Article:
Or, the Democrats do direct character assassination. In the case of Charlie Baker, they keep saying he is mean and angry. I’ve known him for decades, and he’s the last person on earth to whom I’d apply that description.

It doesn’t matter; they will say it even as Charlie is, in my opinion, ridiculously nice to Martha Coakley. In the WBZ debate, he went out of his way to praise her “work as a child advocate,” apparently thinking no one will remember the ongoing persecution of the innocent Amirault family during her tenure in the Middlesex County DA’s office.


  L-R, Gerry's wife Patti Amirault, Barbara, and Gerald Amirault
at his release celebration (April 30, 2004)

Well, I remember because the Amiraults became my friends during the battle to free them. Late in the last century, Massachusetts updated the Salem witch trials by joining in the national hysteria about supposed sex offenders in day care centers, with which ambitious prosecutors hoped to make reputations for themselves. In the case of the Amirault family — mother Violet, her daughter Cheryl and son Gerald who worked at Fells Acre Day Care in Malden with her — small children were coaxed into false accusations by social workers, and the innocent family was sent to prison. Violet and Cheryl were eventually released, soon before Violet died.

Coakley was forced by some indignant judges, attorneys and public opinion to release Gerald Amirault after almost 18 years in prison; but he is still wearing an ankle bracelet, while she refuses to acknowledge what any rational person should know, that once again Massachusetts had indulged in irrational hysteria. Just what we need, a governor who can’t admit she made a mistake.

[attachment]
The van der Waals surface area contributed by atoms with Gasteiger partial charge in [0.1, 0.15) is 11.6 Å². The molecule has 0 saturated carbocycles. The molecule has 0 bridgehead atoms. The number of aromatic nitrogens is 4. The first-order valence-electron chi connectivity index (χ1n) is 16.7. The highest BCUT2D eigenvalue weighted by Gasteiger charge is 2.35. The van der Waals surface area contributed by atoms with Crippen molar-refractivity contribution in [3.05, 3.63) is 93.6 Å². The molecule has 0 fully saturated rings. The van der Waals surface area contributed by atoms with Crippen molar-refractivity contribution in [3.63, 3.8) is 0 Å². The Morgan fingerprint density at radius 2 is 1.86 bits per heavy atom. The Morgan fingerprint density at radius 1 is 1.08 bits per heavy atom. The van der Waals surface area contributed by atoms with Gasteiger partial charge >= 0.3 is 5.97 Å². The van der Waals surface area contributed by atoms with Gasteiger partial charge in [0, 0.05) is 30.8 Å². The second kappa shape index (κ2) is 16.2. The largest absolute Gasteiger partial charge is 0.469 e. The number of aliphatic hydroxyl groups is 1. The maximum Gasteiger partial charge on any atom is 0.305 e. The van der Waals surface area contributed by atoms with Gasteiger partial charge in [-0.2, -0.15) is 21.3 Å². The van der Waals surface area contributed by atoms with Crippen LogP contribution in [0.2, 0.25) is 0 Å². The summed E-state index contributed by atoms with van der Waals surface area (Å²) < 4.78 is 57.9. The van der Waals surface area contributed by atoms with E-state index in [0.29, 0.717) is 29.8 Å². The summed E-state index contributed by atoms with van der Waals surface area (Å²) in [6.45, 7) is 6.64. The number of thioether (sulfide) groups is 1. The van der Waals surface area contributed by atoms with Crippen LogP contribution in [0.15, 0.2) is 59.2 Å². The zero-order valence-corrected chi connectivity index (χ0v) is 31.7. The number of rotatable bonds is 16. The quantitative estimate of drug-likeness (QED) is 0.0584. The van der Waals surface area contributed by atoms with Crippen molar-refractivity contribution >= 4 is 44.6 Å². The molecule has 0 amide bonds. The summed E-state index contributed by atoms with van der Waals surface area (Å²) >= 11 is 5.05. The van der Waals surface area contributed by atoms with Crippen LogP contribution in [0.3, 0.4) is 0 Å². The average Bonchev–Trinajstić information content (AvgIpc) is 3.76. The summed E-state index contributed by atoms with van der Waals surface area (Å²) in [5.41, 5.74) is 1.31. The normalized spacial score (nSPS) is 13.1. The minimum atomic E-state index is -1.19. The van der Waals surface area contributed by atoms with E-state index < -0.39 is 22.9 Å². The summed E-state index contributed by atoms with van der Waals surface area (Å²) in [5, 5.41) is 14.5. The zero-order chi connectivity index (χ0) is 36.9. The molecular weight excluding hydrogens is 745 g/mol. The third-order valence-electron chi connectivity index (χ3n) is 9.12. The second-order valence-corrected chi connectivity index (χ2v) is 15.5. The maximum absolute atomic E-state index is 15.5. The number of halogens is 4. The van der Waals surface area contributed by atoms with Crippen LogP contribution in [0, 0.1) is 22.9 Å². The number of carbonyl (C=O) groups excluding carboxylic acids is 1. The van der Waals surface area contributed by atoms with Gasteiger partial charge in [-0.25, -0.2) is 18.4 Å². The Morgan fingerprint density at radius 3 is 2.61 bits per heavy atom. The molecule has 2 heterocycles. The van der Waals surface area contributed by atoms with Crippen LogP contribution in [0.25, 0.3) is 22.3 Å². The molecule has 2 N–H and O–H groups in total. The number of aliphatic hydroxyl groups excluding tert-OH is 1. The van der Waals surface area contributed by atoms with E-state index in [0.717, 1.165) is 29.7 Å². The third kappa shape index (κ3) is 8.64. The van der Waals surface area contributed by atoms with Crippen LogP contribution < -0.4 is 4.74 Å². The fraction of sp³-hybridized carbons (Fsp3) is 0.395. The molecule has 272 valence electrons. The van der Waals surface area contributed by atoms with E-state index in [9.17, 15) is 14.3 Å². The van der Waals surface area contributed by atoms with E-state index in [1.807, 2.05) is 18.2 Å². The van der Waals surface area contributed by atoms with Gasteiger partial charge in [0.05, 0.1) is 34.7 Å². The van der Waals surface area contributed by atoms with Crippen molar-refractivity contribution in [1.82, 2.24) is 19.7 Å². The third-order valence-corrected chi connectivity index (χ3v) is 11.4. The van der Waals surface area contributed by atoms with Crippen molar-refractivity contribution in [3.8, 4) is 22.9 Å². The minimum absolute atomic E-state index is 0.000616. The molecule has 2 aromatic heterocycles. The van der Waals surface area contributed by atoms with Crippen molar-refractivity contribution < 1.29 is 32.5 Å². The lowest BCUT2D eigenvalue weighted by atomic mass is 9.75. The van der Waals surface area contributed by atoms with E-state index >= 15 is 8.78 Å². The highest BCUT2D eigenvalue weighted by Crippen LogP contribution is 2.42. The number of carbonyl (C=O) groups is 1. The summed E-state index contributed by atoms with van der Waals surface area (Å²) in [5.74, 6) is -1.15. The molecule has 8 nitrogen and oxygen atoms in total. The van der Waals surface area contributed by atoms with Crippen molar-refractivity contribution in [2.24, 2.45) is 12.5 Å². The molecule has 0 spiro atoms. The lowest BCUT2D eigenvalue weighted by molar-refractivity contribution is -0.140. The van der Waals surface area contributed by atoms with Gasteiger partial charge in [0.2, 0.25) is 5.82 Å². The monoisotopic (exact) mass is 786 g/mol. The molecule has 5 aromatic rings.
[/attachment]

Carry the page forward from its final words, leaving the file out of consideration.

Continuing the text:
After reading Arthur Miller’s “The Crucible,” I often wondered what I’d do if I’d lived near Salem during the witch trials, if I’d have fought that horrible miscarriage of justice. Not sure if I’d have risked being hanged myself at that time, but there was no risk to my support for the Amiraults. I’m just hoping voters won’t reward one of their persecutors with the governorship of our commonwealth.

I’m a nonpartisan loather: Republican acting-Gov. Jane Swift refused to commute Gerald’s sentence, and the next day I called Mitt Romney in Utah and begged him to come back to run against her. When he did, she dropped out, never to return to politics.

Maybe I should be getting mellow with age. Instead, I’m politically angrier than I’ve ever been, at foolish delusion, at guilt by association, at lying, by injustice. This election is too important to indulge these things, as we try to fix the future that is being created for our grandchildren.

The comments made and opinions expressed in her columns are those of Barbara Anderson
and do not necessarily reflect those of Citizens for Limited Taxation.

Barbara Anderson is executive director of Citizens for Limited Taxation. Her column appears weekly in the Salem News and other Eagle-Tribune newspapers.